Live video has arrived and will not be ignored, folks! All major social media platforms are jumping on the live video bandwagon and for good reason. When it comes to video, to quote the Madison-formed-turned-Austin-transplant band Timbuk 3, “Things are going great, and they’re only getting better.”
Video continues to be a format that’s easily digestible, flexible and convenient, allowing viewers to pick and choose when and how they tune in. Forrester Research’s Dr. James McQuivey estimates a video is more powerful than 1.8 million words, and that’s evident in the increased traffic, higher engagements and more conversions brands are experiencing. And live video is proving to be an even stronger force, with watch times stretching three times longer than archived video, per Facebook.
IT leader Cisco predicts 80 percent of internet traffic will be video by 2019—which is just two years away. As brands and agencies have found ways to create compelling videos on significantly smaller production budgets, price has all but disappeared from the bank of excuses to avoid video. For live video, it’s even more true because all you have to do is point your phone and go live. That isn’t to say beautifully shot video doesn’t still have its place—but it’s no longer the norm for social media. Importantly, brands are quickly embracing the authenticity that live video inherently provides.
After analyzing some Facebook Live highlights from 2016, we wanted to share the following tips for wading into the waters of live video for your brand, no matter the platform.
Tell a story
Live video leaves behind the high-production-value days of yore but must contain the fundamental cornerstone of any video: a compelling story. Take a topic you may have otherwise only showcased with an image or text and use live video to enhance it. Tiny Kitchen, for example, is an interesting concept all on its own—but when they show someone creating miniature culinary masterpieces in real time, it becomes eyeball superglue.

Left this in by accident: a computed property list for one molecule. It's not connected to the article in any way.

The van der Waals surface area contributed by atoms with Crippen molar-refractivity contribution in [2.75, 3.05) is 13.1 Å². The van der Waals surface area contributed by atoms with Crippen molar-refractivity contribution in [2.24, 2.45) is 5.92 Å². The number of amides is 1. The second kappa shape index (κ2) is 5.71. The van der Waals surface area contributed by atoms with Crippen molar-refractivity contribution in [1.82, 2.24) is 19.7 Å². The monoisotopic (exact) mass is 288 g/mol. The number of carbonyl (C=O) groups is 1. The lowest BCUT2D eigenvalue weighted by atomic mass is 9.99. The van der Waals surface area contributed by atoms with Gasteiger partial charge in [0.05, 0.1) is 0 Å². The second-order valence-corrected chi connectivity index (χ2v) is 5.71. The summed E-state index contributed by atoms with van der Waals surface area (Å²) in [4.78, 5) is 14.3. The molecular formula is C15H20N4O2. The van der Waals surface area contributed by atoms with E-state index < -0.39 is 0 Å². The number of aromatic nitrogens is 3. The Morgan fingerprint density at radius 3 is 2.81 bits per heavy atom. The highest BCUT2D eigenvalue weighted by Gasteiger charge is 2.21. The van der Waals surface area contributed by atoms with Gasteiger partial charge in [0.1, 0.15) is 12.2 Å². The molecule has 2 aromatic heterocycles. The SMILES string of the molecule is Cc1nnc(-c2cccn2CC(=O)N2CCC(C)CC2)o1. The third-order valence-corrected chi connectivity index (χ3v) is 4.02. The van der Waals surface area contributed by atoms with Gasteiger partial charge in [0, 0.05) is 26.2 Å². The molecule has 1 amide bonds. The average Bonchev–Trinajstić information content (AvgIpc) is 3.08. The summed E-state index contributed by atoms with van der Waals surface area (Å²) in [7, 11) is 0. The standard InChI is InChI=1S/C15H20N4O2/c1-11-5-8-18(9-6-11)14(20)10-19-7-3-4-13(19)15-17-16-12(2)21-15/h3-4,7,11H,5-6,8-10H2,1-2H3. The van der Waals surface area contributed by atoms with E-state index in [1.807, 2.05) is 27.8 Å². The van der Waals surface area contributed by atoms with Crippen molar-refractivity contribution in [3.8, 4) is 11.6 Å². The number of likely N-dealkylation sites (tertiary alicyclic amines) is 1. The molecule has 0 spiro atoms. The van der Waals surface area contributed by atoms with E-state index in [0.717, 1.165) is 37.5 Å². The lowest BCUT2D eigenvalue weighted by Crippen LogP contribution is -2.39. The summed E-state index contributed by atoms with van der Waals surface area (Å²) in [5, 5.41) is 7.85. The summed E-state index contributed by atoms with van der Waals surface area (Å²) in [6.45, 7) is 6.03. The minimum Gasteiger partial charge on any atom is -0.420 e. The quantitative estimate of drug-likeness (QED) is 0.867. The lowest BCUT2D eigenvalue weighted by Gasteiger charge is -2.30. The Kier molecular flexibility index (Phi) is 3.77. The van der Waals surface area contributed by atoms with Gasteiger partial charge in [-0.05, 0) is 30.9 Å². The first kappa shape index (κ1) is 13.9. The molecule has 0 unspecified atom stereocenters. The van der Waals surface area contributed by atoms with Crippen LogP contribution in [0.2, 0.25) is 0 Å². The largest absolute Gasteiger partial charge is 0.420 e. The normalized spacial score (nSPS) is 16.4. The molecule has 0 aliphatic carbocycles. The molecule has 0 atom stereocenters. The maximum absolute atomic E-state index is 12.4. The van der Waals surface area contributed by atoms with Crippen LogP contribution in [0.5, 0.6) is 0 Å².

Build suspense and entertain
Much like news anchor Jason Carr and the Chewbacca Mom, live video allows you to go beyond a simple status or photo and create a live event that unveils something new or unexpected or maybe even fun–it builds suspense and provides entertainment. This cultivates real-time engagement from viewers and increasing view time. Were you one of the 800 thousand viewers eye guzzling BuzzFeed’s exploding watermelon Facebook Live video or was that just me?
In all successful live video, not only is the brand or person genuine but so is the experience. Chewbacca Mom’s authentic reaction to her coveted purchase generated a lot of laughs and a lot of sales for Kohl’s—causing the mask to sell out. Her riveting off-the-cuff review also created a surge in Chewbacca mask sales for other online retailers.
Another good example is Tough Mudder, which extends its brand by deploying trainers for weekly training videos. Through these, viewers can train (virtually) alongside the kind of people they will see and compete with at the live event. They can even ask questions in the moment!
The takeaway? True connections are made when you use live video to highlight who you are and what your brand stands for. In short, be real, be you.
Ask for engagement
In addition to front-lines access to exclusive content, viewers love live video for the direct, real-time engagement with the brand.
Benefit Cosmetics engages with viewers consistently through its weekly series “Tipsy Tricks,” which provides how-to makeup tips and tutorials. While these could be easily pre-recorded, Benefit is taking it a step further by asking viewers what they want to see and what they like. Then, the brand has experts answer those questions in the moment—meanwhile gleaning ideas for future video content the target will value (a win for the brand and viewers alike).
What are some ways you can make live video a true experience for your fans?
Prepare as best you can
Treat live video like any other live event and plan as much as possible but don’t forget that all the plans in the world mean nothing if you never act on them. Who is speaking on your brand’s behalf, and what training do they need? How will you address technical issues, and how can you solve for them in advance? What will you do if something goes wrong in the moment?
Lastly, take comfort in knowing—at least based on some examples we saw in 2016—that your audience will be forgiving in exchange for your authenticity. And if at first you don’t succeed, go live, go live again.